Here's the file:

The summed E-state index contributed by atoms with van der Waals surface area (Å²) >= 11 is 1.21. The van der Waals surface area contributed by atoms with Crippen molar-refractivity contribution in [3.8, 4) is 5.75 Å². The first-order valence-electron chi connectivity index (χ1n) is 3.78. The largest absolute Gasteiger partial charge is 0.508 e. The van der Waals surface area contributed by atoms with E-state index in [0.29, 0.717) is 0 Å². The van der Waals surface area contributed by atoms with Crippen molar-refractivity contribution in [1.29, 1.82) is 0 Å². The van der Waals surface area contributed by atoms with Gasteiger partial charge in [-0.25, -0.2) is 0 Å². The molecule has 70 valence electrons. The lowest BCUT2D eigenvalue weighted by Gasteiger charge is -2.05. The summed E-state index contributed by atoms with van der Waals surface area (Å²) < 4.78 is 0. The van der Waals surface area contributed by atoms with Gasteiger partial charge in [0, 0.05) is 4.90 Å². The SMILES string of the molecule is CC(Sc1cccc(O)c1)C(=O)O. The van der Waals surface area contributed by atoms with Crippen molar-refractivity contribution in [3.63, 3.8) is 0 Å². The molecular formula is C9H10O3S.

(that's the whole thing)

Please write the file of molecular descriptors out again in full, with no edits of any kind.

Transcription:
The summed E-state index contributed by atoms with van der Waals surface area (Å²) >= 11 is 1.21. The van der Waals surface area contributed by atoms with Crippen molar-refractivity contribution in [3.8, 4) is 5.75 Å². The first-order valence-electron chi connectivity index (χ1n) is 3.78. The largest absolute Gasteiger partial charge is 0.508 e. The van der Waals surface area contributed by atoms with E-state index in [0.29, 0.717) is 0 Å². The van der Waals surface area contributed by atoms with Crippen molar-refractivity contribution in [1.29, 1.82) is 0 Å². The van der Waals surface area contributed by atoms with Gasteiger partial charge in [-0.25, -0.2) is 0 Å². The molecule has 70 valence electrons. The lowest BCUT2D eigenvalue weighted by Gasteiger charge is -2.05. The summed E-state index contributed by atoms with van der Waals surface area (Å²) < 4.78 is 0. The van der Waals surface area contributed by atoms with Gasteiger partial charge in [0, 0.05) is 4.90 Å². The SMILES string of the molecule is CC(Sc1cccc(O)c1)C(=O)O. The van der Waals surface area contributed by atoms with Crippen molar-refractivity contribution in [3.63, 3.8) is 0 Å². The molecular formula is C9H10O3S.